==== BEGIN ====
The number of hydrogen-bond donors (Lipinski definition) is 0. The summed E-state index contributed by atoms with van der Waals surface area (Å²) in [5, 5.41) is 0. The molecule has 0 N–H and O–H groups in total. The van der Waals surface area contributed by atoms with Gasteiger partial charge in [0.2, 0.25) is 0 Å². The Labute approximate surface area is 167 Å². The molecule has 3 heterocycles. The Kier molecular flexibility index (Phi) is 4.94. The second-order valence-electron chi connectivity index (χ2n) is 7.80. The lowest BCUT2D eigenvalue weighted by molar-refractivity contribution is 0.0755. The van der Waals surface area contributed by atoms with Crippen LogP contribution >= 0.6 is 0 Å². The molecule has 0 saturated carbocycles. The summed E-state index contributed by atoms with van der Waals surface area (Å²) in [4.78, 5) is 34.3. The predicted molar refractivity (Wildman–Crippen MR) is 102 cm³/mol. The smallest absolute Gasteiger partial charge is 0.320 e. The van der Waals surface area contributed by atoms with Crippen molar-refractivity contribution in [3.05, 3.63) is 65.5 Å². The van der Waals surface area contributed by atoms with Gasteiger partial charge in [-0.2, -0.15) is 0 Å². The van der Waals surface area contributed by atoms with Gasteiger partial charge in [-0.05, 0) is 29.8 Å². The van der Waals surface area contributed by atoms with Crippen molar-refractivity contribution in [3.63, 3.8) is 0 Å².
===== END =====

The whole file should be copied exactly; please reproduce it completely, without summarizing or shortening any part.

The number of hydrogen-bond donors (Lipinski definition) is 0. The summed E-state index contributed by atoms with van der Waals surface area (Å²) in [5, 5.41) is 0. The molecule has 0 N–H and O–H groups in total. The van der Waals surface area contributed by atoms with Gasteiger partial charge in [0.2, 0.25) is 0 Å². The Labute approximate surface area is 167 Å². The molecule has 3 heterocycles. The Kier molecular flexibility index (Phi) is 4.94. The second-order valence-electron chi connectivity index (χ2n) is 7.80. The lowest BCUT2D eigenvalue weighted by molar-refractivity contribution is 0.0755. The van der Waals surface area contributed by atoms with Crippen LogP contribution >= 0.6 is 0 Å². The molecule has 0 saturated carbocycles. The summed E-state index contributed by atoms with van der Waals surface area (Å²) in [4.78, 5) is 34.3. The predicted molar refractivity (Wildman–Crippen MR) is 102 cm³/mol. The smallest absolute Gasteiger partial charge is 0.320 e. The van der Waals surface area contributed by atoms with Crippen molar-refractivity contribution in [3.05, 3.63) is 65.5 Å². The van der Waals surface area contributed by atoms with Gasteiger partial charge in [-0.2, -0.15) is 0 Å². The van der Waals surface area contributed by atoms with Gasteiger partial charge in [-0.05, 0) is 29.8 Å². The van der Waals surface area contributed by atoms with Crippen molar-refractivity contribution in [3.63, 3.8) is 0 Å².